Dunster Castle is a former motte and bailey castle, now a country house, that lies on the top of a steep hill called the Tor. It has been fortified since the late Anglo-Saxon period. After the Norman conquest of England in the 11th century, William de Mohun constructed a timber castle on the site as part of the pacification of Somerset. At the end of the 14th century the de Mohuns sold the castle to the Luttrell family, who continued to occupy the property until the late 20th century. In 1976, the Luttrell family gave Dunster Castle and most of its contents to the National Trust, which operates it as a tourist attraction. It is a Grade I listed building and scheduled monument.
The castle is reputedly haunted by the apparition of an old lady in 17th century clothing who frequents the corridors, and a roundhead soldier in the Leather Room of the Gatehouse. Is the woman in 17th century clothing the same as the Grey Lady reported on one of the castle staircases? The sounds of money clinking on nights of a full moon have also been reported, which some have connected with the de Mohuns used to make their own coins here.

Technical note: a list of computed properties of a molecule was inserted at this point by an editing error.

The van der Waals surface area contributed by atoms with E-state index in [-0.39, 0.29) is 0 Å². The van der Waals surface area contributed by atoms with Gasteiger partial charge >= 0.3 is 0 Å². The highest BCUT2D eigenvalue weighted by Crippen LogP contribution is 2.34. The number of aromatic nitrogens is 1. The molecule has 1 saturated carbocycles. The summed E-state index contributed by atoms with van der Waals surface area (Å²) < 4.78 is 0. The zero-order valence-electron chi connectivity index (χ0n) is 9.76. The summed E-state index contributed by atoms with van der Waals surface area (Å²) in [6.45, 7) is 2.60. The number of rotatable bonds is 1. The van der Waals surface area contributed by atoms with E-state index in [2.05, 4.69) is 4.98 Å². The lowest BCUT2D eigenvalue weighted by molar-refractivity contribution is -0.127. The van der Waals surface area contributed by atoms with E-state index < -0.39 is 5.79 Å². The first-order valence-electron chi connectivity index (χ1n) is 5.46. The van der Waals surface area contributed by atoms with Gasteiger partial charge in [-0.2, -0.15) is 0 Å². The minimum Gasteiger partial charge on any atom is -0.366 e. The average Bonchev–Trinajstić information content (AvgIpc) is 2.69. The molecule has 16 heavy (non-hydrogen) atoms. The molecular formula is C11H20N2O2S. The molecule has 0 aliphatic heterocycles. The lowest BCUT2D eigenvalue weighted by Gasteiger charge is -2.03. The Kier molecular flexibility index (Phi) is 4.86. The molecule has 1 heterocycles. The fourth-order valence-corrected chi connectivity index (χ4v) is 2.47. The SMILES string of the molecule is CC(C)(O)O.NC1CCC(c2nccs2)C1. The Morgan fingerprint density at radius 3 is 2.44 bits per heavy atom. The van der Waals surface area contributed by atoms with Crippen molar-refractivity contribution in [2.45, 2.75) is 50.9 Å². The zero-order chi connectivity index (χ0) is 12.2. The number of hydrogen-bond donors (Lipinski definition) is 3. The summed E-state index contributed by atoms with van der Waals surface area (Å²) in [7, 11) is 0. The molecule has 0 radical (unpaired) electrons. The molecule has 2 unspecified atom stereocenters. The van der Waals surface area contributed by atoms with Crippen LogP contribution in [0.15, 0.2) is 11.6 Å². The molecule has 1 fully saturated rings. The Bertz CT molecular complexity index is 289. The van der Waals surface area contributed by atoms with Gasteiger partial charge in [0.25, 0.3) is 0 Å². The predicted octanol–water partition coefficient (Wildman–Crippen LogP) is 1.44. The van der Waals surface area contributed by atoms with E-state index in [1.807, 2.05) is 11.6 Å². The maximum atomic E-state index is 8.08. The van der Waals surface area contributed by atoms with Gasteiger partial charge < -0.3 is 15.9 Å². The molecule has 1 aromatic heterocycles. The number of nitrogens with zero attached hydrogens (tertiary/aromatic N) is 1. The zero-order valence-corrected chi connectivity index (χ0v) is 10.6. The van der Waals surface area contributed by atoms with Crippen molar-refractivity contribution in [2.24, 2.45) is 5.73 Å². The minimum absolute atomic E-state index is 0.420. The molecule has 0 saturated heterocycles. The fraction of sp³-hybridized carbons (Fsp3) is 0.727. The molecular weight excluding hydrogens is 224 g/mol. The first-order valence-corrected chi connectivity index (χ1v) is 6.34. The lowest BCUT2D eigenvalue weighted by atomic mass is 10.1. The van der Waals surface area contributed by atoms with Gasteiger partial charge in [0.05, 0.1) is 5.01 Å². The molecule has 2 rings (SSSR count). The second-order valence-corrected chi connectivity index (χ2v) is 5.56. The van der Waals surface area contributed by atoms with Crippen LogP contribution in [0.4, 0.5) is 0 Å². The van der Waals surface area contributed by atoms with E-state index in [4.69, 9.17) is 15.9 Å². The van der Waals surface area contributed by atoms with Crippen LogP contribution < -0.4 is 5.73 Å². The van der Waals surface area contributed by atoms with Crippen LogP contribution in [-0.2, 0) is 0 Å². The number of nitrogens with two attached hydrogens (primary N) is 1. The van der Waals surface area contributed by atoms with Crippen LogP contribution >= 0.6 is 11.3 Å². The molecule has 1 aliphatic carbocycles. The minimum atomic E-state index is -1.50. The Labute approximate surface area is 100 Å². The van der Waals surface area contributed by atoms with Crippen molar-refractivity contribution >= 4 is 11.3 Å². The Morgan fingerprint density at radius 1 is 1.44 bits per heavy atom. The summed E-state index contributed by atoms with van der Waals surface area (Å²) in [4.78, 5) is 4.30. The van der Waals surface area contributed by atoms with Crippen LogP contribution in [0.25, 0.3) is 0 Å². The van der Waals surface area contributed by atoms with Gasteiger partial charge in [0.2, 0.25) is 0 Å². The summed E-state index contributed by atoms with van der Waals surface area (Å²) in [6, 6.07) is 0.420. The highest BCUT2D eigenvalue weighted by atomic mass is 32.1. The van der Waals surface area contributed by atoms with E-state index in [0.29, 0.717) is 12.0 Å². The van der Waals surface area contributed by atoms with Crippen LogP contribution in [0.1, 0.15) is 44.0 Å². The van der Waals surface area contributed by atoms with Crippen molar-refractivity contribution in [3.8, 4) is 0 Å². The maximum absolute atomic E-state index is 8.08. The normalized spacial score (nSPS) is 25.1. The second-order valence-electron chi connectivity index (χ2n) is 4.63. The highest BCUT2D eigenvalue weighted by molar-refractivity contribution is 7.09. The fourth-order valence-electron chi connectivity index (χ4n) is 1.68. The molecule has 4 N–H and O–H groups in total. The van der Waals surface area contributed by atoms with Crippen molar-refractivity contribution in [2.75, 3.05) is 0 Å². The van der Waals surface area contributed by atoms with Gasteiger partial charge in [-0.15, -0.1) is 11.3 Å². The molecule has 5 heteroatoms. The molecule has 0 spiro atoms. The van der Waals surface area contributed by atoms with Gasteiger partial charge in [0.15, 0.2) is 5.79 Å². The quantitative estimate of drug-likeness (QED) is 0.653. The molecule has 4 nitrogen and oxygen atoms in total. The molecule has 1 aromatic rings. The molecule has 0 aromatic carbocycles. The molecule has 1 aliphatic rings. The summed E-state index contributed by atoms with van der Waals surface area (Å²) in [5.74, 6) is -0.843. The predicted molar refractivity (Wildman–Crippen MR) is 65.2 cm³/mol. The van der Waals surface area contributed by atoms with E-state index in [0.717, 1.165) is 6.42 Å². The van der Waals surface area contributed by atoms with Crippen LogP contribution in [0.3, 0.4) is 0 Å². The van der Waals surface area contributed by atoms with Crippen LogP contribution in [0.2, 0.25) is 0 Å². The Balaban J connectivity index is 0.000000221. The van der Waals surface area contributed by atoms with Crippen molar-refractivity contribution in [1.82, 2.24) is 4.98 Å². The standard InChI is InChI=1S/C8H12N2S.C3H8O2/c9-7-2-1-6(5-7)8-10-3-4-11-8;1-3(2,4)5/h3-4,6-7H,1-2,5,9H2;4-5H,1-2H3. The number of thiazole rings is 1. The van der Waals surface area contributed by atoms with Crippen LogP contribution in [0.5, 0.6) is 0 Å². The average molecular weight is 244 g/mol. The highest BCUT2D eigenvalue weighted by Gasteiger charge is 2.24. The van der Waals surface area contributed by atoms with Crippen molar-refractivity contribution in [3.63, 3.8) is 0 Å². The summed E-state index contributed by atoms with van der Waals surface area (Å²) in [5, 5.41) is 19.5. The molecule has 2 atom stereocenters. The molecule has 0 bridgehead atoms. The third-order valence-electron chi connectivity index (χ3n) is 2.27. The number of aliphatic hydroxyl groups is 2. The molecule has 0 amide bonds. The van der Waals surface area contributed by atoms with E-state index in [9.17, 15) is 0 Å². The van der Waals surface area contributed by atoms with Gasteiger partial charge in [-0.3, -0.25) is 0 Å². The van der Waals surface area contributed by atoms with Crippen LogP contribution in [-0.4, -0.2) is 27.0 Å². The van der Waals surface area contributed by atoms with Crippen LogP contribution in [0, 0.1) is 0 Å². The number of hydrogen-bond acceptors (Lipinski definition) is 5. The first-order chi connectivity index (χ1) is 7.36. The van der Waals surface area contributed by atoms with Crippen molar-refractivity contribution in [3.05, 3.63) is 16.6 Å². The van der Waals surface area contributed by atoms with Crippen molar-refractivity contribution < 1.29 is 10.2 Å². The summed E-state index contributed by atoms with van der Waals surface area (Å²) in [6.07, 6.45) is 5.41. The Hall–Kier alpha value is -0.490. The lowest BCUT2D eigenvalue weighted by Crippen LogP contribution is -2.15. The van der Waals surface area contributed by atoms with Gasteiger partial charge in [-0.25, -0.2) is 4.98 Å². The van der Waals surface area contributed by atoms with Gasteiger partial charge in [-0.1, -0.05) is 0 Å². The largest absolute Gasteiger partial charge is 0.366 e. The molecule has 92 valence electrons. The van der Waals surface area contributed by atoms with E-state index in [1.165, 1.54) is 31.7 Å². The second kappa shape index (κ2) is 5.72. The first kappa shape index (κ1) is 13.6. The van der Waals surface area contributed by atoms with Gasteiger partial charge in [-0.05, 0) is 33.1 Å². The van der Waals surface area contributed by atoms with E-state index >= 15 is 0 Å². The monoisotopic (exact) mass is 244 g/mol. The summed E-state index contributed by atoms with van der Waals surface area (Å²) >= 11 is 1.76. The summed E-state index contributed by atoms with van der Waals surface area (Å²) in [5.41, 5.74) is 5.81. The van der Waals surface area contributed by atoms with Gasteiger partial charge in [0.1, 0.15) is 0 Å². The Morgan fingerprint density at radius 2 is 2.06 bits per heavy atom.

The castle shop in the Stable Block is allegedly haunted by a man in green and a "mysterious green light" has also been reported there. Staff and visitors have also reported that the building has an uncomfortable, and even "menacing" atmosphere. Stock sometimes falls inexplicably.
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For further information, please read Haunted Castles of Britain and Ireland by Richard Jones and Ghosts: Mysterious Tales from the National Trust by Sian Evans.